... Lead poisoning related to human activities has been recognized as a threat for both wildlife and human health worldwide (Watson et al., 2009;Lambertucci et al., 2010). It has been extensively documented as a conservation problem by studying selected species (Church et al., 2006;Pain et al., 2005Pain et al., , 2009Fisher et al., 2006), or potentially contaminated territories (Martínez-L opez et al., 2004;G omez-Ramírez et al., 2011;Madry et al., 2015). ...
... Indeed, only few studies have investigated the accuracy and killing performance of lead-free ammunition [35][36][37][38][39]. Concerns were raised by practitioners regarding lead-free bullet performance and selection [27,39,40] which can be attributed to the absence of thorough investigations of the terminal ballistic behavior [41]. However, given the ''overwhelming scientific evidence on the toxic effects of lead on human and wildlife health'' [42], several authors, including a consortium of 30 scientists, recommended to reduce and eventually eliminate the use of lead-containing hunting ammunition world-wide [34,[42][43][44]. ...
Article
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Background Lead-free hunting bullets are an alternative to lead-containing bullets which cause health risks for humans and endangered scavenging raptors through lead ingestion. However, doubts concerning the effectiveness of lead-free hunting bullets hinder the wide-spread acceptance in the hunting and wildlife management community. Methods We performed terminal ballistic experiments under standardized conditions with ballistic soap as surrogate for game animal tissue to characterize dimensionally stable, partially fragmenting, and deforming lead-free bullets and one commonly used lead-containing bullet. The permanent cavities created in soap blocks are used as a measure for the potential wound damage. The soap blocks were imaged using computed tomography to assess the volume and shape of the cavity and the number of fragments. Shots were performed at different impact speeds, covering a realistic shooting range. Using 3D image segmentation, cavity volume, metal fragment count, deflection angle, and depth of maximum damage were determined. Shots were repeated to investigate the reproducibility of ballistic soap experiments. Results All bullets showed an increasing cavity volume with increasing deposited energy. The dimensionally stable and fragmenting lead-free bullets achieved a constant conversion ratio while the deforming copper and lead-containing bullets showed a ratio, which increases linearly with the total deposited energy. The lead-containing bullet created hundreds of fragments and significantly more fragments than the lead-free bullets. The deflection angle was significantly higher for the dimensionally stable bullet due to its tumbling behavior and was similarly low for the other bullets. The deforming bullets achieved higher reproducibility than the fragmenting and dimensionally stable bullets. Conclusion The deforming lead-free bullet closely resembled the deforming lead-containing bullet in terms of energy conversion, deflection angle, cavity shape, and reproducibility, showing that similar terminal ballistic behavior can be achieved. Furthermore, the volumetric image processing allowed superior analysis compared to methods that involve cutting of the soap blocks.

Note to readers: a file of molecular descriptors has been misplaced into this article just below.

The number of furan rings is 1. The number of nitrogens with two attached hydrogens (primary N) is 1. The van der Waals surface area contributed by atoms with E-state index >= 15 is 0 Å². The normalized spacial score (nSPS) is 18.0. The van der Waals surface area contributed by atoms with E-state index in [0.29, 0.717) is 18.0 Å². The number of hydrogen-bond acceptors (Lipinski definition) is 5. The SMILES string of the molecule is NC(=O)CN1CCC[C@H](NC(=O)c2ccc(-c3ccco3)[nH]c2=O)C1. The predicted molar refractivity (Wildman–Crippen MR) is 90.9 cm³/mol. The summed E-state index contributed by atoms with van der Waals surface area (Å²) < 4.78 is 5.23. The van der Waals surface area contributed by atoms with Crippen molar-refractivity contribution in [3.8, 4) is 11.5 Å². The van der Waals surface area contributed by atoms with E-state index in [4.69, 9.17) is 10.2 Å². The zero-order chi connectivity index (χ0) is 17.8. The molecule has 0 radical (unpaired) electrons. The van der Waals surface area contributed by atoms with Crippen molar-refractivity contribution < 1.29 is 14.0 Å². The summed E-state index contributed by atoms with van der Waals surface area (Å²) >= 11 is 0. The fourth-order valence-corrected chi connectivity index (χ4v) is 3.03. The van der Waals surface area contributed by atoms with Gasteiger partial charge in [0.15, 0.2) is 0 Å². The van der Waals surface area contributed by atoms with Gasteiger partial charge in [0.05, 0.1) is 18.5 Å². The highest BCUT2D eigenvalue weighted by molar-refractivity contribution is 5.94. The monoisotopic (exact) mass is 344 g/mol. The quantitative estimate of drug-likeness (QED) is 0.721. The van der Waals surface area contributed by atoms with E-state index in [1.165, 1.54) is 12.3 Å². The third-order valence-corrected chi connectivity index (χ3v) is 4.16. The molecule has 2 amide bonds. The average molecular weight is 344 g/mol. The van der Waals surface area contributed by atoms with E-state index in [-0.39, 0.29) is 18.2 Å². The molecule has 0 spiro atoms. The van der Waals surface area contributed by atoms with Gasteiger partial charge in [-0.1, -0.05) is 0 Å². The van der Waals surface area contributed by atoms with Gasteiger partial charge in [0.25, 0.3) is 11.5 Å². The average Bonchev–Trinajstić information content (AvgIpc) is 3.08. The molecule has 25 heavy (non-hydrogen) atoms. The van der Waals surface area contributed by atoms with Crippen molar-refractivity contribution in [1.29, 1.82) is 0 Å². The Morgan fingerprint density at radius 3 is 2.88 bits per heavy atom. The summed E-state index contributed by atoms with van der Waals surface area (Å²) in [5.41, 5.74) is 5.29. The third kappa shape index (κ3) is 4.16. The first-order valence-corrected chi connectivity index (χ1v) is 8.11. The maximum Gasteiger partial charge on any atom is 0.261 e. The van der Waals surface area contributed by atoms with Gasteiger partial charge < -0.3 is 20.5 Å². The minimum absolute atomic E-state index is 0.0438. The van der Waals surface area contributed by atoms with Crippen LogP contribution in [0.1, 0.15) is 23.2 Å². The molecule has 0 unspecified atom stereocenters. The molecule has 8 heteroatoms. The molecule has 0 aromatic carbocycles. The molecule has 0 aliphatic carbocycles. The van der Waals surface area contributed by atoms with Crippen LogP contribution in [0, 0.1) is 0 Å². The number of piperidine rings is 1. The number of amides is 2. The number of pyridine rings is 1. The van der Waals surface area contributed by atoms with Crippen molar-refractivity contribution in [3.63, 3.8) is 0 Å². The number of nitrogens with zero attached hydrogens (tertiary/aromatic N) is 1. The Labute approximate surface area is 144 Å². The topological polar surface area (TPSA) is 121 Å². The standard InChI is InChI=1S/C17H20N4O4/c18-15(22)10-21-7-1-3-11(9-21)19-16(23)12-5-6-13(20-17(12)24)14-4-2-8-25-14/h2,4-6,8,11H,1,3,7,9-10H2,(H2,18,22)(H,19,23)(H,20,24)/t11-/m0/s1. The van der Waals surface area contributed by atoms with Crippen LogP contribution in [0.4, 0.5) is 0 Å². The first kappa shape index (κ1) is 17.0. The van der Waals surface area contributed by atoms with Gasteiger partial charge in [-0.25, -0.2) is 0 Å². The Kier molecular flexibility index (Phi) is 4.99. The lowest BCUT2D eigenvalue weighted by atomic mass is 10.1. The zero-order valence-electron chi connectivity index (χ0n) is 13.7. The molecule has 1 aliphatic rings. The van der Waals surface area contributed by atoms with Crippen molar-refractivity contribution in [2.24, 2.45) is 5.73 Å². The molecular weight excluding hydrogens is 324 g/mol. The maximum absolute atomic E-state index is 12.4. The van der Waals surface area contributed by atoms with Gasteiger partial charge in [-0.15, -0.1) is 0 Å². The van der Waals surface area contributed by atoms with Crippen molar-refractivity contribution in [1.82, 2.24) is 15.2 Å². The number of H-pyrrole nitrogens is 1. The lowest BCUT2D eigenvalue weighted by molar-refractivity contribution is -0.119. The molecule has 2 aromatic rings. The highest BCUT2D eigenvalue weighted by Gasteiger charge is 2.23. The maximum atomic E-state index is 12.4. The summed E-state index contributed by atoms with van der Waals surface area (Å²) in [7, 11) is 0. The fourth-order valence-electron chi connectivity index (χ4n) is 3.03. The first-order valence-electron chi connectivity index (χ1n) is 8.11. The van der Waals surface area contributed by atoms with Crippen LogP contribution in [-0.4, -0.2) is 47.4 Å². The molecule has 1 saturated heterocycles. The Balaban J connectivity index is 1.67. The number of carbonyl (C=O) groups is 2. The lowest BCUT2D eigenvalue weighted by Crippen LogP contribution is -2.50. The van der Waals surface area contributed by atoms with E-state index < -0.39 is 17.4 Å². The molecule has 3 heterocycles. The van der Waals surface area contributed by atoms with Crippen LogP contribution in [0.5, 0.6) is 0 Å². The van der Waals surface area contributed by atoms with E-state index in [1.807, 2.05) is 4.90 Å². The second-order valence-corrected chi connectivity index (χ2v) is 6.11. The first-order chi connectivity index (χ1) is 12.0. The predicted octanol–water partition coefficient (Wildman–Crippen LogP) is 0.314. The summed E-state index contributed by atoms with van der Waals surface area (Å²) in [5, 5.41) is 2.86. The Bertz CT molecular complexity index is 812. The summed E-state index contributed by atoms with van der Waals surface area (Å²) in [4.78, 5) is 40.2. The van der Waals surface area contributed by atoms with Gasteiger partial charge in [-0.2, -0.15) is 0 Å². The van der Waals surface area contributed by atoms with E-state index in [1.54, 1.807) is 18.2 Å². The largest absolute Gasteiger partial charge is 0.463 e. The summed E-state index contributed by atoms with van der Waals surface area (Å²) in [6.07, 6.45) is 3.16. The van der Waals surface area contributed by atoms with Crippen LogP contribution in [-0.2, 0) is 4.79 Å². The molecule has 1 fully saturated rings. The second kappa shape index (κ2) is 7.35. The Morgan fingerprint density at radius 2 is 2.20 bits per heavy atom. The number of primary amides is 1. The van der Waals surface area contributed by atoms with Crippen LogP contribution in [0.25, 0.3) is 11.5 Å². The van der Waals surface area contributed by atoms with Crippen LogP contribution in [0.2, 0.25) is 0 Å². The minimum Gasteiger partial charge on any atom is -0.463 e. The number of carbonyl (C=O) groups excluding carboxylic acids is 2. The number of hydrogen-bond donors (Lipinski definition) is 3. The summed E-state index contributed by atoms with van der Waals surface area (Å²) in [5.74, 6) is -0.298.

... Lead poisoning in adult bald eagles has long been associated with their feeding on dead or crippled waterfowl contaminated with lead shot (Hennes 1985), however, retrospective and current studies suggest that many poisonings result from ingestion of hunter-crippled or killed terrestrial game (Kramer and Redig 1997, Martin et al. 2007, Pain et al. 2008, Redig et al. 2009, Lambertucci et al. 2010). Evidence from studies on common loons (Scheuhammer and Norris 1996) suggests that lead sinkers or fishing lures in fish eaten by eagles could also cause poisoning. ...
Article